Almendras Chirlata is a family project born out of respect for the land. Sustainability in all processes is therefore our top priority. And regenerating our environment is a necessity.
Being local producers connects us directly to the problems that intensive farming causes to ecosystems.
We experience first-hand the difficulties of small farmers in depopulated and unprotected rural areas who, powerless in the face of the overexploitation of resources by the large agri-food industries, struggle daily to reverse the depletion of our soils.
At Chirlata we were already aware of the advantages of organic farming, that’s why we have been cultivating under the European Union Organic Farming regulations since 2007 and we have the Kiwa organic production certificate.
But in addition to producing with the minimum environmental impact, bringing sustainability to all our processes, we know that it is necessary to go a step further and cultivate by giving back to the earth what it gives us.
What is regenerative agriculture?
Although there are no formal, regulated guidelines, as is the case with the green certifications, regenerative agriculture encompasses a set of techniques that aim to rehabilitate the soil and increase its fertility. The benefits are twofold: on the one hand, to increase the quality and quantity of production, and on the other hand, to contribute to the fight against climate change.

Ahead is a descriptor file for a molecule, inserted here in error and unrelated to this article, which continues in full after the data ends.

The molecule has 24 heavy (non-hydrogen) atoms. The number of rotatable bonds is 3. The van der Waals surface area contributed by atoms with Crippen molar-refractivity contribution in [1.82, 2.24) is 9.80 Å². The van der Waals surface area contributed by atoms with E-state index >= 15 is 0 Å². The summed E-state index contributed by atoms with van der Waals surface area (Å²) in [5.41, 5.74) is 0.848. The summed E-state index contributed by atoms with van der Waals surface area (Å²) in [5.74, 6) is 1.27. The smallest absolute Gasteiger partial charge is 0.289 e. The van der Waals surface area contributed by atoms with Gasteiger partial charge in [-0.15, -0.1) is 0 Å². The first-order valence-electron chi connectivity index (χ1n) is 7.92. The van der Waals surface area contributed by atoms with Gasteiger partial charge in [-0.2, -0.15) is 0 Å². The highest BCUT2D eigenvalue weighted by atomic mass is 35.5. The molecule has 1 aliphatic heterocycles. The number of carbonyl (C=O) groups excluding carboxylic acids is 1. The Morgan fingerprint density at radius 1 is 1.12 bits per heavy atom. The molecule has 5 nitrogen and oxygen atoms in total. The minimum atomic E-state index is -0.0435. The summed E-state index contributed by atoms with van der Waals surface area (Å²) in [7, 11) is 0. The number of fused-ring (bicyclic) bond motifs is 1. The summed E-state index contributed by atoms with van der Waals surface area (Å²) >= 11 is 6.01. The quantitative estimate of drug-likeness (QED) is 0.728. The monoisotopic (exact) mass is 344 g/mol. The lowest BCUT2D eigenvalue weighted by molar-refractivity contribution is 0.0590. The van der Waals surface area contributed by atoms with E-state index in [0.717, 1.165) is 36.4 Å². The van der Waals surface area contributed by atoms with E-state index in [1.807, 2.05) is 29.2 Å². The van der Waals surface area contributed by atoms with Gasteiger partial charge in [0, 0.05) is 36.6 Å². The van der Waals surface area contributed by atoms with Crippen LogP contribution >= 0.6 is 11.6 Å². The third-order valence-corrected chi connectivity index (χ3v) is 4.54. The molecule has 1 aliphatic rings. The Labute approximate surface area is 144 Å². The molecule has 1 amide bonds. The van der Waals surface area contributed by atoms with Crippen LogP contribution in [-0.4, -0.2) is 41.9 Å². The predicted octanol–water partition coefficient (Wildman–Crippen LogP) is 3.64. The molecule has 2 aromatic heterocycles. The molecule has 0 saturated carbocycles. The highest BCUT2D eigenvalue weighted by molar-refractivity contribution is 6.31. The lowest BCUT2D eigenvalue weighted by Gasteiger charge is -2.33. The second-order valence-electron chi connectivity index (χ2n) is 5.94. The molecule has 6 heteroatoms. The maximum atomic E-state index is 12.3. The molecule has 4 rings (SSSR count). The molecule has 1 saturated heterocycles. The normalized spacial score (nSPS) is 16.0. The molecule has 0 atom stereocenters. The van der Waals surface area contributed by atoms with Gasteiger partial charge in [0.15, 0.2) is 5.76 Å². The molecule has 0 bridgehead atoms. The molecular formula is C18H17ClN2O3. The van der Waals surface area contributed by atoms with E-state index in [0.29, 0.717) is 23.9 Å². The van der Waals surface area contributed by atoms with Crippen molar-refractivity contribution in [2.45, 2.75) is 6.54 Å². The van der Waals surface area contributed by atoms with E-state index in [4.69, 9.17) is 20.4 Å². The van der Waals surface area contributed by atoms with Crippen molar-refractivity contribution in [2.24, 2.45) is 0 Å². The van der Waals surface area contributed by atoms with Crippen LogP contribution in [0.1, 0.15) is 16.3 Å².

And many of these regenerative practices are what small rural farmers have done all our lives.
Regenerative practices at Chirlata
Almond trees are very hardy trees, but in a semi-desert area like the Altiplano de Granada, where it does not rain much (barely 500mm per year), it is vital to take care of one of our most valuable and scarce assets: water.
In Almendras Chirlata we carry out regenerative processes to maximise water uptake and retention. For example, we keep several ponds scattered around the farm and we have built ditches following the contours of the land and taking advantage of natural pools to better distribute the water in the crop.
We also try to slow runoff by maintaining perennial vegetation cover and cover crops. Tillage is minimal and shallow so as not to damage the soil. Native aromatic plants are allowed to grow in the tree lines, which not only mitigate erosion, but also serve as a refuge for the bees that visit us every year to pollinate and for other insects.
And to close the cycle, after the harvest we incorporate the almond shells and shredded pruning waste into the soil. This organic matter that returns to the soil, in addition to improving its fertility through the extra nutrients it receives, allows the soil to retain moisture better.
In line with other regenerative agriculture initiatives, such as AlVelAl, at Chirlata Almonds we are committed to regenerative family farming and sustainable food production, as well as rural development in our region.